Remembrance: Pass It On

Photo: Ed and Susan Pellow

from the Tavistock Gazette, November 11, 2015


It’s been 10 years since the Year of the Veteran was observed in Canada. At that time, Susan Pellow decided to lead a Tavistock history project to identify and gather information on all those who served their country in the two World Wars and other conflicts.

“Silly me,” Mrs. Pellow says now thinking that the project would end after a year or so. Finding photos and information on more than 500 veterans (and the list is growing) has been a labour of love that has taken Susan and her husband, Ed, as well as family members to Europe several times.

A member of the Tavistock Legion Branch 518, Mrs. Pellow’s family has a long history of military service. Aunts and uncles on both sides of her family, Bennetts, Porters and Rosses, all fought in both World Wars and many died in the service. Finding her uncle’s name on the Vimy Memorial brought an appreciation for his sacrifice closer to home. Another uncle’s cap badge and medals are on display in the Dieppe Museum. He had been captured and was a prisoner of war.

It’s because of the sacrifice of these men and women for our freedoms that Susan has invested so much time in compiling information on Tavistock and area. Work was done by the original committee of Susan as chair, Paul Bartlett, Sherrill Calder, Roy Erb, Bill Gladding, Barbara Matthies, and Mary Nicklas.

The research in 2005 began with lists of veterans from old Tavistock Gazette files, names on WWI and WWII plaques and rolls in local churches and schools. The Legion provided many more names and several public days at the Museum had the community bring more names, more photos and information.

As a result veterans from many other conflicts were identified. The project soon expanded to the War of 1812-14, the Fenian Raids (1866-71), and the Boer War (1899-1902), and continues through World War I (1914-18), World War II (1939-45), the Korean Conflict (1950-53), as well as more recent conflicts in Iran, Iraq and Afghanistan.

There are almost a dozen three-ring binders full of information compiled and stored at the Tavistock and District Historical Society Museum/Archives with new information arriving from time to time.

Oxford’s Own, members of the 168th Battalion, from WWI were the subject of a display at the County level a few years ago with information compiled by Mrs. Pellow. This year the Pellows were guest speakers at the “Tavistock: It was 1915” presentation hosted by the Tavistock and District Historical Society, one of a five-year series marking the 100th anniversary of WWI.

The Pellows outlined their trip to Europe in 2012 where they toured the monuments and battlefields of WWI and WWII. While there they documented the gravesites of many of the Tavistock veterans. Upon their return, they gave copies of their work to the families.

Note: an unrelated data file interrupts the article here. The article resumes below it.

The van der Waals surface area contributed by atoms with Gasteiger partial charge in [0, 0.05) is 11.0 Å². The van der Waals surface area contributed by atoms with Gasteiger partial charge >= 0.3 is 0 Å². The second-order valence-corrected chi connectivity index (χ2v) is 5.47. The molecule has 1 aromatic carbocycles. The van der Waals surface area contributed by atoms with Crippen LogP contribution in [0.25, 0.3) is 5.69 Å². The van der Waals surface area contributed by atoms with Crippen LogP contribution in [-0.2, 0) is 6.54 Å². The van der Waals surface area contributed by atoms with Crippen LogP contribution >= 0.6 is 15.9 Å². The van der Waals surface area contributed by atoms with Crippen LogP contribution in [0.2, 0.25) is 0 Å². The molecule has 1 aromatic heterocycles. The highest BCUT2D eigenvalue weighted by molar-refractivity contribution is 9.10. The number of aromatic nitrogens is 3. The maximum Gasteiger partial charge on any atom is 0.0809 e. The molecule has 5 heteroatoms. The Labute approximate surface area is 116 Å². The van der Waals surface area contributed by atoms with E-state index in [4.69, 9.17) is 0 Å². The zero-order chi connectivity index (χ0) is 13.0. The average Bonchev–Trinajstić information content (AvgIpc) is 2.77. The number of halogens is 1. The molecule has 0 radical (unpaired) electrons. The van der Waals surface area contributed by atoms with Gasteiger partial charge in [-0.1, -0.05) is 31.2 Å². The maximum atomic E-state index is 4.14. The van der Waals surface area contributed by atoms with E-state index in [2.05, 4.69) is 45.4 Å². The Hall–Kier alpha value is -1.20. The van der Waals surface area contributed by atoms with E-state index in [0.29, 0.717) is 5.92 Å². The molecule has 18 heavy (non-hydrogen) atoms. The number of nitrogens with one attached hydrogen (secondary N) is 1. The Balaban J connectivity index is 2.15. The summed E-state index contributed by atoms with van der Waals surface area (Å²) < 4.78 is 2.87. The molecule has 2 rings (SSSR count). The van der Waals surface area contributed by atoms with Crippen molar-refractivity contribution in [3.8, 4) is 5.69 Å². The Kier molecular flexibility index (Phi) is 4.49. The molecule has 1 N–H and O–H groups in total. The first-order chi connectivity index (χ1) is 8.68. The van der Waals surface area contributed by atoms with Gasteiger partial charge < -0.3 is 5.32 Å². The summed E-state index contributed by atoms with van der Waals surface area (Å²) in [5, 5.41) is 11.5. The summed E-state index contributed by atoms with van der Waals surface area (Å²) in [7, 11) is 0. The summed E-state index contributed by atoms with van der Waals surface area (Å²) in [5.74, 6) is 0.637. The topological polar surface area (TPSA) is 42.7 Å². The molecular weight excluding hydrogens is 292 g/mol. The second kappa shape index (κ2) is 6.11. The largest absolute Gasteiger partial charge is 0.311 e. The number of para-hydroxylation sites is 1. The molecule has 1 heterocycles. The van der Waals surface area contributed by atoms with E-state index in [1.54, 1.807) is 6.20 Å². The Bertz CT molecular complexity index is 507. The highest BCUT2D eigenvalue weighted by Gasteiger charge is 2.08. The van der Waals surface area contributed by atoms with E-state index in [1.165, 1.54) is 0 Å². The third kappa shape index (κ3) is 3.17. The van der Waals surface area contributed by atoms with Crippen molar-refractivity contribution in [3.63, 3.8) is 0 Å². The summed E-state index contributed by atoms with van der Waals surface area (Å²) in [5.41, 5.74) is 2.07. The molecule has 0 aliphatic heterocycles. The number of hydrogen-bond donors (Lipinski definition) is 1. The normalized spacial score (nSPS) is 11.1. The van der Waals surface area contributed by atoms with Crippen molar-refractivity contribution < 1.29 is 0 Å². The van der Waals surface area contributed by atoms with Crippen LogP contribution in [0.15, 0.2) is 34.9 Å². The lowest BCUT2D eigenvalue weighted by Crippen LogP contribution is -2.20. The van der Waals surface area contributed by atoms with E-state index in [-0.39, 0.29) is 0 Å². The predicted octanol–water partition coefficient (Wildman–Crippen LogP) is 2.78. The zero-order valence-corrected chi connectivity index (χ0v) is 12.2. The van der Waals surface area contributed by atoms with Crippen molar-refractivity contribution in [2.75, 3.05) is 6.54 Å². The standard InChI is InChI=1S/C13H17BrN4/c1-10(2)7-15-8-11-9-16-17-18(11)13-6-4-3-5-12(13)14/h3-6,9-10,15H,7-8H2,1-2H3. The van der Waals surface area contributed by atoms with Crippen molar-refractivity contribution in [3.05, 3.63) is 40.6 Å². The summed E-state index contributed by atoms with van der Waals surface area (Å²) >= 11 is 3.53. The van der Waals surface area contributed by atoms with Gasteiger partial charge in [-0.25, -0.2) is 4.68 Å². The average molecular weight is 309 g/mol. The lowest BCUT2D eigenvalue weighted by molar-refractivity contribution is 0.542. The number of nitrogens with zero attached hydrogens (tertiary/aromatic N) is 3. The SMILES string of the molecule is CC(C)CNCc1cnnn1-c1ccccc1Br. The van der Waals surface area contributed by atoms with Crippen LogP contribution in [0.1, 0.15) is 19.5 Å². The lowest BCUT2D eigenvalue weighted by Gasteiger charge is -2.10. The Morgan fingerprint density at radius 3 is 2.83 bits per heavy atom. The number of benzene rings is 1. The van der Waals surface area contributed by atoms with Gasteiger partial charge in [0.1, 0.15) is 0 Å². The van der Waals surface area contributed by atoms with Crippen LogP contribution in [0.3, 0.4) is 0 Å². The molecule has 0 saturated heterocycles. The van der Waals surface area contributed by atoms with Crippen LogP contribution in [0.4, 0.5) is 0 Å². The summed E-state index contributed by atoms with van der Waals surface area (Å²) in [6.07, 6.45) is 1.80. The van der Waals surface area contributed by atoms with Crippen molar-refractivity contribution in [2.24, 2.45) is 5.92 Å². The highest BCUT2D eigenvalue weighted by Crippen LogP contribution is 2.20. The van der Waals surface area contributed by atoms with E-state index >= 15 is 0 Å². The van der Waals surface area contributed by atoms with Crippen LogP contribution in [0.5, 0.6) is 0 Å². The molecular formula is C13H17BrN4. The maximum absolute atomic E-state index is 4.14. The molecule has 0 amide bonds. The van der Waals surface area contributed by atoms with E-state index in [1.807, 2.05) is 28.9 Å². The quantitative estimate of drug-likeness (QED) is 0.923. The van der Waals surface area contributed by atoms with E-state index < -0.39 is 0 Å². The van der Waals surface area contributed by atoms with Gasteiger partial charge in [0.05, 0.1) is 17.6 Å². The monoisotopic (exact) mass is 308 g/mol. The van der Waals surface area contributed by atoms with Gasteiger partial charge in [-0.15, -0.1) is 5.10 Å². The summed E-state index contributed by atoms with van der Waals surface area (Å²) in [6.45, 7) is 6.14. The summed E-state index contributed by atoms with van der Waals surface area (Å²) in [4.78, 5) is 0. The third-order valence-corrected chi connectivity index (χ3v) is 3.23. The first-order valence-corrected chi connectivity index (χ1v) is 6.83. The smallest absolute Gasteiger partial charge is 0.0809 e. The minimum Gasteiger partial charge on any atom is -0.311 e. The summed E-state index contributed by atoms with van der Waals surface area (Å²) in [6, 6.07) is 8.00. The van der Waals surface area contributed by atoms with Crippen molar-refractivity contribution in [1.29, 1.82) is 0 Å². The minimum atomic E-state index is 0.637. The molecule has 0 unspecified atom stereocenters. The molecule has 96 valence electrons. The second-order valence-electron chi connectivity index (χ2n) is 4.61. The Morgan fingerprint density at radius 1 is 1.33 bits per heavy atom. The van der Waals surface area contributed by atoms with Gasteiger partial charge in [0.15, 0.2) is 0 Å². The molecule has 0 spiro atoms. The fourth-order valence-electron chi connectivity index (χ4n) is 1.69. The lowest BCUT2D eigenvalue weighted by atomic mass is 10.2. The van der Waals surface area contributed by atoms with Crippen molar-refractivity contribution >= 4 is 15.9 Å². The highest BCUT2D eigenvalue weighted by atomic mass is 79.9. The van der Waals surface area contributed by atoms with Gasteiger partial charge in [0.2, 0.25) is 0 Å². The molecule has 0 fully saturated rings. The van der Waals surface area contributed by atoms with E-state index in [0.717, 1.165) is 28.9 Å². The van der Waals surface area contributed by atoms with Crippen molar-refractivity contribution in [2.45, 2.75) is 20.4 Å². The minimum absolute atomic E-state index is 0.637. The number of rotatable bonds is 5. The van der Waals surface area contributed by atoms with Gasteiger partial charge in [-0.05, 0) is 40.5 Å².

“We had our whole bus load of people looking for a name,” Susan said when they got to the Menin Gate. The enormous memorial has the names of 55,000 Allied soldiers who have no graves. They were able to find the name of George Edwin McTavish on the wall. He was a private from North Easthope Township serving in the 110th Battalion, Royal Canadian Army, who was killed in action on October 31st, 1917.

The Pellows toured dozens of cemeteries and found the gravesite of Cpl. Frances Weitzel at Beny-Sur-Mer. He died during a raid on July 8, 1944. They also located the Canadian War Cemetery at Brette-ville-Sur-Laize in France where three area soldiers are buried. They are Wilfred G. Berger (August 15, 1944) of South Easthope, Forbes B. Fisher (August 2, 1944) of Amulree, and Herbert A. Murfitt (June 9, 1944) of East Zorra. Two different people offered to drive them about 50 miles from their small hotel through the countryside to find the remote cemetery.

Pilot Officer Carleton Woelfle of Tavistock, a wireless operator, who was shot down July 21, 1944 over Belgium, is buried in Wevelgem Communal Cemetery, Belgium. Herbert Spencer Weston, a private in the 168th Battalion, is buried at Passchendaele, New British Cemetery, Zonnebeke, Belgium.

Seeing the trenches and bunkers where these battles were fought for days, months and years gives you a whole new appreciation for those who served. Their sacrifice is something that the French and Dutch people never forget. But Canadians, away from the memorials, seem to easily forget. It’s people like the Pellows who are trying to keep these servicemen’s memories alive.

“It really is quite an emotional trip,” Mrs. Pellow said. “Especially if you have ties with your family.”

Remembrance Day also has many emotions for those who served alongside these gallant veterans. Brothers, sisters, mothers, fathers, uncles and aunts, or comrades in arms have their own special memories. It’s our responsibility to cherish their memories and pass the record of their service on to future generations. May the memory of their sacrifice never fade.

If you would like to see more of the work that has been done on our local veterans, go to: http://www.tavistockhistory.ca and click on the veterans tab or visit the Musueum/Archives.

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